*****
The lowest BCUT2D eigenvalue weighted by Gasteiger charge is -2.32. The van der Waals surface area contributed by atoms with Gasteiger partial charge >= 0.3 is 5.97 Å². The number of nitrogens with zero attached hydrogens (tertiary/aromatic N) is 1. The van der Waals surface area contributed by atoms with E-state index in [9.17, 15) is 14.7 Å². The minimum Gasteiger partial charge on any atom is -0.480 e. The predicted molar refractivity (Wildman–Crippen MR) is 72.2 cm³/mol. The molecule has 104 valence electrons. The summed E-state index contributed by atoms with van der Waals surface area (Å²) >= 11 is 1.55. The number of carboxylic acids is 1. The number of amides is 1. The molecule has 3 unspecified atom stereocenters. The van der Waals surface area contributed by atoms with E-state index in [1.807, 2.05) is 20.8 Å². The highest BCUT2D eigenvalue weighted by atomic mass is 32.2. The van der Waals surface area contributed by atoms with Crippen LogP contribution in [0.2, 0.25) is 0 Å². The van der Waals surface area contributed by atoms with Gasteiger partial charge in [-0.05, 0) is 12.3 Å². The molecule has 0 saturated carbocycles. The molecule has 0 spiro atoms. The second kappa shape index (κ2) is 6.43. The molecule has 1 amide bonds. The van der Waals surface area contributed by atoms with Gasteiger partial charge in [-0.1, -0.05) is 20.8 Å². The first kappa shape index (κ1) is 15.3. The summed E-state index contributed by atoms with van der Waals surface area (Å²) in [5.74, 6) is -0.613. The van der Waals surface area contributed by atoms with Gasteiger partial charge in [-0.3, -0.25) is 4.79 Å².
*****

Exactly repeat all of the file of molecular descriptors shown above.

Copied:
The lowest BCUT2D eigenvalue weighted by Gasteiger charge is -2.32. The van der Waals surface area contributed by atoms with Gasteiger partial charge >= 0.3 is 5.97 Å². The number of nitrogens with zero attached hydrogens (tertiary/aromatic N) is 1. The van der Waals surface area contributed by atoms with E-state index in [9.17, 15) is 14.7 Å². The minimum Gasteiger partial charge on any atom is -0.480 e. The predicted molar refractivity (Wildman–Crippen MR) is 72.2 cm³/mol. The molecule has 104 valence electrons. The summed E-state index contributed by atoms with van der Waals surface area (Å²) >= 11 is 1.55. The number of carboxylic acids is 1. The number of amides is 1. The molecule has 3 unspecified atom stereocenters. The van der Waals surface area contributed by atoms with E-state index in [1.807, 2.05) is 20.8 Å². The highest BCUT2D eigenvalue weighted by atomic mass is 32.2. The van der Waals surface area contributed by atoms with Crippen LogP contribution in [0.2, 0.25) is 0 Å². The van der Waals surface area contributed by atoms with Gasteiger partial charge in [-0.05, 0) is 12.3 Å². The molecule has 0 saturated carbocycles. The molecule has 0 spiro atoms. The second kappa shape index (κ2) is 6.43. The molecule has 1 amide bonds. The van der Waals surface area contributed by atoms with Gasteiger partial charge in [-0.1, -0.05) is 20.8 Å². The first kappa shape index (κ1) is 15.3. The summed E-state index contributed by atoms with van der Waals surface area (Å²) in [5.74, 6) is -0.613. The van der Waals surface area contributed by atoms with Gasteiger partial charge in [-0.3, -0.25) is 4.79 Å².